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HUNGER EDUCATION FAQs
How does Hunger Education fit into the larger food assistance mission of the Food Bank of the Southern Tier?
The Food Bank of the Southern Tier strives to be our region’s leading organization addressing hunger. The Hunger Education program is a demonstration of our commitment to addressing the root causes of hunger in our community. This unique and growing program speaks to the evolving role that we, as a Food Bank, have in bring together our diverse network of partners and building capacity among our young people to make positive change. Emergency food assistance is and will remain our core mission, but our increased efforts in advocacy and Hunger Education speaks to our commitment to ending hunger in our community.
Is this programming appropriate to use with low-income youth?
Yes. During the development of this program, we focused on making this curriculum open to students from all socio-economic backgrounds. This curriculum does not call out students or make assumptions about the participants. There is space created for youth to share and ask questions, but we focus on the driving structural factors that have pushed many families into poverty.
How did the Hunger Education Program develop?
The Food Bank of the Southern Tier is proud to be one of the agencies in the national Feeding America network that has been at the forefront of Hunger Education programming. Our program has grown steadily in both scope and content since the first Hunger 101 workshop was offered in 2002. By 2004 the program was formalized and incorporated into the new Youth and Education Services department. A small group of staff and volunteers then worked together to create a four-workshop series that included Hunger 101, Continuum Jack, The Tale of Two Tomatoes, and Hunger Web. The series introduced students to the real- life decisions made by people experiencing food insecurity in the Southern Tier, as well as community food security and the compounding causes of hunger. Over the years the Food Bank of the Southern Tier worked with community partners such as the Alternative School of Math and Science to develop a full range of age-appropriate programming. By 2010 more than 1,100 youth from 21 area groups were participating in hunger education activities sponsored by the Food Bank. In 2011, the Food Bank of the Southern Tier brought on an AmeriCorps VISTA employee to support the growth of this program. That year the program reached 1,135 youth from 25 area groups. In the spring of 2012, with support from the program expansion phase of its capital campaign, the Food Bank committed to enhancing and expanding the program by hiring a full-time Hunger Education Coordinator, Megan Mills-Novoa, and launching an intensive effort to expand and strengthen the well received program.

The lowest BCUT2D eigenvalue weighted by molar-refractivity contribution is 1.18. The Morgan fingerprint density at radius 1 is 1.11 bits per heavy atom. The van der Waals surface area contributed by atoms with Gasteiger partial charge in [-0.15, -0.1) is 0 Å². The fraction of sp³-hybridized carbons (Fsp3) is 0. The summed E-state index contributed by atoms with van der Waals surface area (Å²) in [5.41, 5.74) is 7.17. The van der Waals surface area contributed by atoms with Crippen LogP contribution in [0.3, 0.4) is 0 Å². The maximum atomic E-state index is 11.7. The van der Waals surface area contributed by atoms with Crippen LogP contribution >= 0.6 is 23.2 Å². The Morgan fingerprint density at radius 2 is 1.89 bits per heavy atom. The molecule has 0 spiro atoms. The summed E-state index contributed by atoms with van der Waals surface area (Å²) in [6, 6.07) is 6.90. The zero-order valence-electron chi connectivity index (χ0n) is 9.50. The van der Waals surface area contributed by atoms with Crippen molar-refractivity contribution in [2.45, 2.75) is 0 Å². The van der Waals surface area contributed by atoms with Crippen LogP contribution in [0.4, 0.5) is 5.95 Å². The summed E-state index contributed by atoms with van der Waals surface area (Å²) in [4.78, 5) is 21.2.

Do you have any internships or volunteer opportunities related to Hunger Ed?
We are always looking for interns and volunteers to assist us with a number of facilitating, program development and outreach efforts. Please contact the Community Engagement Coordinator to begin a conversation about potential interning.
What types of groups have been part of the Hunger Education Program?
The short answer is LOTS. We work with students in class, after-school, through service organizations, as part of class projects, through faith groups, as Girl Scout Troops and through large community events. We have endeavored to create flexible and diverse programming that reaches a broad range of youth in a variety of contexts.
How many youth have been involved in Hunger Education?
In 2015, this program reached over 0,000 young people across the Food Bank's six-county service area.
For more information contact:
Randi Lynn Quackenbush, Advocacy and Education Manager
at 607.796.6061 x4039 or email email@example.com
388 Upper Oakwood Ave.
Elmira, New York 14903
Hours: Mon.-Fri. 8-4